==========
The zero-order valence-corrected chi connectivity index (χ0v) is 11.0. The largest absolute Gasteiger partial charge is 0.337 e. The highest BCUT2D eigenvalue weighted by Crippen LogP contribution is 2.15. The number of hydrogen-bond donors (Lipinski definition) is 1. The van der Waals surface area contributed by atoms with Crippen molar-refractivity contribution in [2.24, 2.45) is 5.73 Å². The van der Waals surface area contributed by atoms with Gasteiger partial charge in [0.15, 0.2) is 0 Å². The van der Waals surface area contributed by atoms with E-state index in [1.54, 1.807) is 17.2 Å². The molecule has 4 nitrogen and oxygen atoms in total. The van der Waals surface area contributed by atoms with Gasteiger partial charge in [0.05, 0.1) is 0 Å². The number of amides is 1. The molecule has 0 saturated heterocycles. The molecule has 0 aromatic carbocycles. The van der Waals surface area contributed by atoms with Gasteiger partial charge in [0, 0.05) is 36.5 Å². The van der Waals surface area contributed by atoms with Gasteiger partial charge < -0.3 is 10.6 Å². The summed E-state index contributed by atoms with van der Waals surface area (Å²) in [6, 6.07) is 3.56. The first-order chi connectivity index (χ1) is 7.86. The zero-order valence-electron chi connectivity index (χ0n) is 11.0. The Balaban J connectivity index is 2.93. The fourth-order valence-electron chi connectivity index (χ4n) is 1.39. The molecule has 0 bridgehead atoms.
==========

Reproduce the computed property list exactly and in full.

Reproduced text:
The zero-order valence-corrected chi connectivity index (χ0v) is 11.0. The largest absolute Gasteiger partial charge is 0.337 e. The highest BCUT2D eigenvalue weighted by Crippen LogP contribution is 2.15. The number of hydrogen-bond donors (Lipinski definition) is 1. The van der Waals surface area contributed by atoms with Crippen molar-refractivity contribution in [2.24, 2.45) is 5.73 Å². The van der Waals surface area contributed by atoms with Gasteiger partial charge in [0.15, 0.2) is 0 Å². The van der Waals surface area contributed by atoms with E-state index in [1.54, 1.807) is 17.2 Å². The molecule has 4 nitrogen and oxygen atoms in total. The van der Waals surface area contributed by atoms with Gasteiger partial charge in [0.05, 0.1) is 0 Å². The number of amides is 1. The molecule has 0 saturated heterocycles. The molecule has 0 aromatic carbocycles. The van der Waals surface area contributed by atoms with Gasteiger partial charge in [0, 0.05) is 36.5 Å². The van der Waals surface area contributed by atoms with Gasteiger partial charge < -0.3 is 10.6 Å². The summed E-state index contributed by atoms with van der Waals surface area (Å²) in [6, 6.07) is 3.56. The first-order chi connectivity index (χ1) is 7.86. The zero-order valence-electron chi connectivity index (χ0n) is 11.0. The Balaban J connectivity index is 2.93. The fourth-order valence-electron chi connectivity index (χ4n) is 1.39. The molecule has 0 bridgehead atoms.